Favorite

Boths a crowd 

"In Pennsylvania, outside Pittsburgh, Republicans defeated Democrat Mark Critz in what was one of the year's most expensive races, with both sides spending a combined $13.7 million."

"Tux and Xedo are a brother/sister pair that were bottle-raised from 5 days old. Both are nearly identical with black and white tuxedo markings and deep amber eyes."

Avoid redundancy and confusion by not overusing both, whether dealing with candidates or kittens. In the first example, make it "... with the two sides spending a combined $13.7 million"; in the second, substitute "They" for "Both".

The first is an example of journalistic negligence too, I suspect. If one side spent considerably more than the other, as probably happened in this case, the reporter should have proceeded to give the amount for each. To do otherwise implies that the two sides are equally culpable. Reporters do that a lot, trying to appear objective, but often the attempt only misleads their readers. Opposing sides are not always equally at fault. They weren't at Pearl Harbor. The Japanese might say that the opposing sides weren't equally at fault for what happened at Hiroshima either.

 

"McConnell took the studs when it was suggested that he should work with the president." I saw a mention of "took the studs" by The Word Detective the other day, and it took me back. My father used that expression, but I haven't heard it in years. The Dictionary of American Regional English says that "studs" in this case is "a fit of stubborn opposition, balkiness," usually appearing in the phrase "take [or took] the studs." DARE says the expression is found mainly in the South, and gives this example:

"We was doin' all right till ol' Deacon Jones took the studs, but it ain't no more use talking no more tonight." DARE does not explain the origin.

 

Stanley Johnson saw a newspaper column in which "something was described, a new trend of some kind, perhaps, as 'hovering' into view. That is of course wrong. The writer meant something was approaching, probably gradually. Things that hover are already where they are going. It occurs to me that the writer had some unconscious recollection of the somewhat nautical phrase 'hove into view,' 'hove' being the past tense. I don't remember ever encountering the present tense. 'Heave into view' sounds like something that should be confined to the bathroom." Some years ago, I heard a lady just back from vacation talk about riding on a Hoovercraft. Only hours later did I realize what she meant. 

Favorite

Comments

Subscribe to this thread:

Add a comment

More by Doug Smith

  • The L word and the C word

    I was excited to see the newspaper headline "Bielema liberal." "After all those neo-Nazis, we've finally got a coach who thinks right," I told friends. "I wonder if he belongs to the ADA."
    • May 1, 2014
  • Who's exasperated?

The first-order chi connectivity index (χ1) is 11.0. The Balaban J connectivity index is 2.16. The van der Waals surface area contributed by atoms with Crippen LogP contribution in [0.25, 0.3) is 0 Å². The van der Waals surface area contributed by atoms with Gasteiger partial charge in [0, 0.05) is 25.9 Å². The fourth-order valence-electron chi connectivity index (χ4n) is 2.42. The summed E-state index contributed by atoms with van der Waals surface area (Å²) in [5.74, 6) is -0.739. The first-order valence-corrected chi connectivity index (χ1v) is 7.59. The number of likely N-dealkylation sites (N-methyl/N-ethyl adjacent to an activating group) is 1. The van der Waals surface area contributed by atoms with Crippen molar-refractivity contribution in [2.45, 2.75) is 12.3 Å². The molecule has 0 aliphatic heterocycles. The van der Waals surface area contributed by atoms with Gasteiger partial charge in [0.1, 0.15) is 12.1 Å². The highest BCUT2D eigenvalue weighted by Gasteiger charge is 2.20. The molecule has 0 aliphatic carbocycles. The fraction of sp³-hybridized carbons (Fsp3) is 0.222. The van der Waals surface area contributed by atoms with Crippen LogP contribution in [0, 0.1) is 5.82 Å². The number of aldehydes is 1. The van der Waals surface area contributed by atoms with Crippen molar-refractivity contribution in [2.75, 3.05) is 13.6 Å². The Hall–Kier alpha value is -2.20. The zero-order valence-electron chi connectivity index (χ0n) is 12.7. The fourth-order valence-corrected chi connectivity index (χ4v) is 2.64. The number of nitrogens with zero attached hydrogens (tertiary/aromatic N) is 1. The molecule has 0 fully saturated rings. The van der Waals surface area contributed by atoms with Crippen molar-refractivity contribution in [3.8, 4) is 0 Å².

Jim Newell was gripped by exasperation himself after reading this item in the business section. "Exacerbated" is the word the writer wanted, he sagely suggests.
    • Apr 24, 2014
  • We will run no race before it's ripe

    "What year would Oaklawn recognize as its 100th anniversary? After all, Oaklawn's advertising material is ripe with 'Since 1904,' but it's widely reported the first race wasn't run until 1905."
    • Apr 17, 2014
  • More »

Most Shared

  • Who's harming women?

    Attorney General Leslie Rutledge is an Arkansas Republican. Thus, like the governor and the Republican-majority legislature, she intends to do everything she can to deny women comprehensive medical care, particularly abortion.
  • New normal

    No two presidential candidates since polling began have run up negatives as massive as those of Donald Trump and Hillary Clinton, who yet won their parties' nominations easily. "What gives?" may be the biggest political mystery in history.
  • Additional rape charges filed against Conway doctor

    Special Prosecutor Jason Barrett has added 11 more victims to two others alleging rape by Dr. Robert Rook of Conway.
  • Big Dam Bridge 100 brings big damn complaint about celebrity rider Hincapie

    The Big Dam Bridge 100 is this weekend and one dedicated biker isn't happy about a celebrity rider, admitted doper George Hincapie.

Latest in Words

  • The L word and the C word

    I was excited to see the newspaper headline "Bielema liberal." "After all those neo-Nazis, we've finally got a coach who thinks right," I told friends. "I wonder if he belongs to the ADA."
    • May 1, 2014
  • Who's exasperated?

    Jim Newell was gripped by exasperation himself after reading this item in the business section. "Exacerbated" is the word the writer wanted, he sagely suggests.
    • Apr 24, 2014
  • We will run no race before it's ripe

    "What year would Oaklawn recognize as its 100th anniversary? After all, Oaklawn's advertising material is ripe with 'Since 1904,' but it's widely reported the first race wasn't run until 1905."
    • Apr 17, 2014
  • More »

Event Calendar

« »

September

S M T W T F S
  1 2 3
4 5 6 7 8 9 10
11 12 13 14 15 16 17
18 19 20 21 22 23 24
25 26 27 28 29 30  

Most Recent Comments

  • Re: Medical marijuana? Yes.

    • I have epilepsy seizures . My mama said I have had them since six mths.old…

    • on September 25, 2016
  • Re: Don't blame trigger warnings

    • It would seem pretty much a given that an instructor, even at the university level,…

    • on September 24, 2016
  • Re: Dope, dice, death

    • At this rate a special master will soon be needed to adjudicate the citations handed…

    • on September 24, 2016
 

© 2016 Arkansas Times | 201 East Markham, Suite 200, Little Rock, AR 72201
Powered by Foundation